Golden, crisp, and salty, tostones are the favorite Dominican side dish. Best if consumed with meats, eggs, cheese, seafood, and practically any other food you can think of.
Tostones. What can I say about tostones? They are Dominicans' favorite side dish. Plantains in general are considered the ultimate Dominican ingredient, to the point were a plantain is used as a symbol of patriotism by Dominican people who live in other countries.
Plantains are a main grocery ingredient in this household. There is no grocery trip in which I do not buy at least a handful. I think there is no Dominican home where plantains are not a must-have ingredient at all times. You can make it two different ways: boiled and fried.
Once boiled, you can eat it in pieces or as mangú (mashed plantains). Fried can be made as plantain chips or tostones.
Tostones are fried plantain rounds, flattened and then fried again.
How much simpler can this side dish be? What's best is that you can eat it with practically anything. The versatility of the plantain is amazing.
I love tostones con salami (Dominican sausage), fried cheese, and eggs. It is just one of those easy, quick meals that you just cut up and throw in a pan to fry. Fifteen minutes later you are having a great dinner. No fuss. But I also love it with shrimp and roasted pork, as pictured here.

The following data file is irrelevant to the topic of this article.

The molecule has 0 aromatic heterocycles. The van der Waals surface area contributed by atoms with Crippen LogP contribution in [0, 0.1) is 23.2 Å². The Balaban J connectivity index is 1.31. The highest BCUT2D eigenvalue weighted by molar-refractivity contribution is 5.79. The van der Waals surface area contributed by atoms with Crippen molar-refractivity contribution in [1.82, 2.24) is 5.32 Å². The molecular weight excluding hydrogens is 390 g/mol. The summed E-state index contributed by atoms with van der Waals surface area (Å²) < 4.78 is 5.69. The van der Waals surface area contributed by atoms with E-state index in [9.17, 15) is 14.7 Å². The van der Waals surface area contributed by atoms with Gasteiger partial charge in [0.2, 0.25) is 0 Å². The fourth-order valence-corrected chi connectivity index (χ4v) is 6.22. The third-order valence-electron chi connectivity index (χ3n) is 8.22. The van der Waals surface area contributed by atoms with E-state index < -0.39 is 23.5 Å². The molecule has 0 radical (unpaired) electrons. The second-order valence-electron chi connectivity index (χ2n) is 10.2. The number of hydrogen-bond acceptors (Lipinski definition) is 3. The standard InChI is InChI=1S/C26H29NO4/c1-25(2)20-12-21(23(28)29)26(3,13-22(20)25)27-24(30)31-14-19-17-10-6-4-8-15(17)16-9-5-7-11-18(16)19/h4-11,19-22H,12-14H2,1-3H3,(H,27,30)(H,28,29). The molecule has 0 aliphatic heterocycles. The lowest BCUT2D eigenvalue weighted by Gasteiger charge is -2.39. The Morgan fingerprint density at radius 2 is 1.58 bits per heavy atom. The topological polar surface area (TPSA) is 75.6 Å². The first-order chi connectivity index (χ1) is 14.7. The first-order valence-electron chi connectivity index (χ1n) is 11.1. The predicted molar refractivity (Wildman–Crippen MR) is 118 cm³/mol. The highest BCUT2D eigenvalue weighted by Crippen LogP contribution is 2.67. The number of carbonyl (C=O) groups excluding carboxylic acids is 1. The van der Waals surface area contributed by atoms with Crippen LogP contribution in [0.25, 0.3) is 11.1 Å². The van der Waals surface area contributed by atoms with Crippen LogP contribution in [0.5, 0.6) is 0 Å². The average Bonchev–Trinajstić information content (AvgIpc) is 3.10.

- 2 large green plantains
- Vegetable or canola oil for frying
- Remove the skin from the plantains and cut into 1-inch-thick rounds.
- In a large skillet, heat the oil, and fry the plantains until slightly golden on both sides. Transfer into a plate lined with a paper towel.
- With the bottom of a bottle, small pan, or tostonera if you have one, press on the plantains to flatten them to about half their original size.
- Return the pressed plantains to the hot oil. Fry until crisp around the edges, about 2 minutes on both sides.
- Remove from the oil, place on a paper towel, and sprinkle with salt. Serve hot.
- Side Dishes
- South American
- 18-20 tostones
- Total Time
- 14 minutes, 59 seconds